Delaware politics more moderate than national, Planned Parenthood official says
Planned Parenthood’s goal is prevention, Amelia Auner, vice president of public affairs for the organization’s Delaware office, told 20 members of the Eastern Sussex Democrats last week.
That means preventing unwanted pregnancies, sexually transmitted diseases and risky behaviors, Auner said. She was the guest speaker at the group’s monthly meeting at Bethany Blues.
Auner’s talk could hardly have been timelier. A few weeks ago there was the big Susan B. Komen dustup, in which the foundation first decided to defund Planned Parenthood and then reversed itself. And on the day Auner spoke, Thursday, the Senate just barely defeated the Blunt Amendment, which would have allowed employers to exempt themselves from provisions of President Obama’s healthcare act on moral or religious grounds. That would have included opting out of insurance plans that provided free birth control coverage, obviously a key issue for Planned Parenthood.
Auner was happy to report that night that senators Tom Carper and Chris Coons had voted against the amendment.
Though many think of abortion when they think of Planned Parenthood, Auner emphasized the range of services, which also includes contraception, cancer screenings, gynecological exams, education and advocacy. The organization served 11,000 Delawareans last year, with men making up 10 percent of the clients.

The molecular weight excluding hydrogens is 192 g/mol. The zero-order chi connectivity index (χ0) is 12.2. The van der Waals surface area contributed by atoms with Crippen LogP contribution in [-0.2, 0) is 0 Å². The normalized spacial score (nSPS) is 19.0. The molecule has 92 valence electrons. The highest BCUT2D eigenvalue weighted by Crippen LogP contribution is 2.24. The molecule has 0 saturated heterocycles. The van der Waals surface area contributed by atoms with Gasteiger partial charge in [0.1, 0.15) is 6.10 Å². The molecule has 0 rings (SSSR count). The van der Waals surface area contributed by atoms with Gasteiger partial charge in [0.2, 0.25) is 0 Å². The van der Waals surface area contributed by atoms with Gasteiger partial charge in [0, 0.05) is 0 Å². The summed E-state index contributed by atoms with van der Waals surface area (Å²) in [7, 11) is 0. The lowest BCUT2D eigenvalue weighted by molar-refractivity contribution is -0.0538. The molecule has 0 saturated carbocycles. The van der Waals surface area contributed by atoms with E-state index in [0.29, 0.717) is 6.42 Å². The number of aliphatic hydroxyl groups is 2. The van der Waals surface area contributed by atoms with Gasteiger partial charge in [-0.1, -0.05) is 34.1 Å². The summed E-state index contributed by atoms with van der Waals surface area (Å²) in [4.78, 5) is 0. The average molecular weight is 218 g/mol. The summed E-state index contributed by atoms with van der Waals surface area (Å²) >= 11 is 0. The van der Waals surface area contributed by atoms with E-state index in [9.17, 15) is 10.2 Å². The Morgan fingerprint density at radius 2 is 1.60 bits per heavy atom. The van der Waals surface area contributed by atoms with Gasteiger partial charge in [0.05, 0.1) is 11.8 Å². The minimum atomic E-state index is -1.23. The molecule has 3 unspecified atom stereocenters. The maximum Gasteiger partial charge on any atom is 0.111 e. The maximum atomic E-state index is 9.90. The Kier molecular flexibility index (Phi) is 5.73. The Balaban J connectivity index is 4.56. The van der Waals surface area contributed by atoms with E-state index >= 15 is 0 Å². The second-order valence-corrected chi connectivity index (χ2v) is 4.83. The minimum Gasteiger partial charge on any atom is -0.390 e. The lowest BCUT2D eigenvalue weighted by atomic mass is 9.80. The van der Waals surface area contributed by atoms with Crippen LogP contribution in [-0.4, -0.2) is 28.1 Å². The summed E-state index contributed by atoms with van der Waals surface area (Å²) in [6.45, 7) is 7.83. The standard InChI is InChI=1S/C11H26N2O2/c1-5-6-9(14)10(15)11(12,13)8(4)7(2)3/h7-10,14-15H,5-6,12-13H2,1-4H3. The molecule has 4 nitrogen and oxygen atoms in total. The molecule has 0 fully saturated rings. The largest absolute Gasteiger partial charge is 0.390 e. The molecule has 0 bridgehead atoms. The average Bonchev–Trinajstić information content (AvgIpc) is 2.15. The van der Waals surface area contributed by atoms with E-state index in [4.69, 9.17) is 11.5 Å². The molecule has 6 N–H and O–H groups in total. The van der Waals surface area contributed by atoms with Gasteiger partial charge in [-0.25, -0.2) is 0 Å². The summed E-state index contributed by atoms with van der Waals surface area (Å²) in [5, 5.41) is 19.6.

“Access to high-quality, confidential healthcare is a human right,” Auner said. It’s also something the organization will keep fighting for.
Last year, defunding Planned Parenthood became a hot-button issue in Congress. If the move had succeeded, Auner said, that would have taken away services from 7,000 Delaware women. While reproductive issues have sparked political battles nationally, Auner said that hasn’t been true of Delaware.
“We have a very reasonable General Assembly,” Auner said. “There are pro-choice Republicans and Democrats, and we are happy to have them.”
Auner said support for Planned Parenthood among Delawareans is fairly evenly split, with roughly a third always supporting the organization, a third never supporting it, with the remaining supporting it on some issues but not others. “We’re lucky to be in a moderate state,” Auner said.
Much of the informal talk that night centered on how much the politics of reproductive issues had changed, with some likening the political mood as a return to the 19th century. “It’s scary,” said one. “Very scary,” echoed the woman next to me.
And whatever side of the issue you’re on, the change has been startling. Republicans used to support contraception. In 1970, President Nixon signed into law Title X of the Public Health Service Act, which made contraception available to all regardless of income. The law was sponsored by Rep. (and later president) George H. W. Bush of Texas.
Some, I realize, don’t regard either of those politicians as particularly conservative, but consider Barry Goldwater, the 1964 Republican presidential nominee, who remains something of a gold standard for conservatives. He was an avid supporter of Planned Parenthood.
Among those attending the meeting were Joan Deaver, Sussex County councilwoman; Betty Deacon, her campaign manager; Dick Byrne, a member of Mitch Crane’s campaign committee (Crane, of Lewes, is running for insurance commissioner); and Lise Haupt, area director for Obama for America.
The Eastern Sussex Democrats meet the first Thursday of each month at 11:30 a.m. at Bethany Blues. President Phil Mandel actively encouraged members to get more people to attend.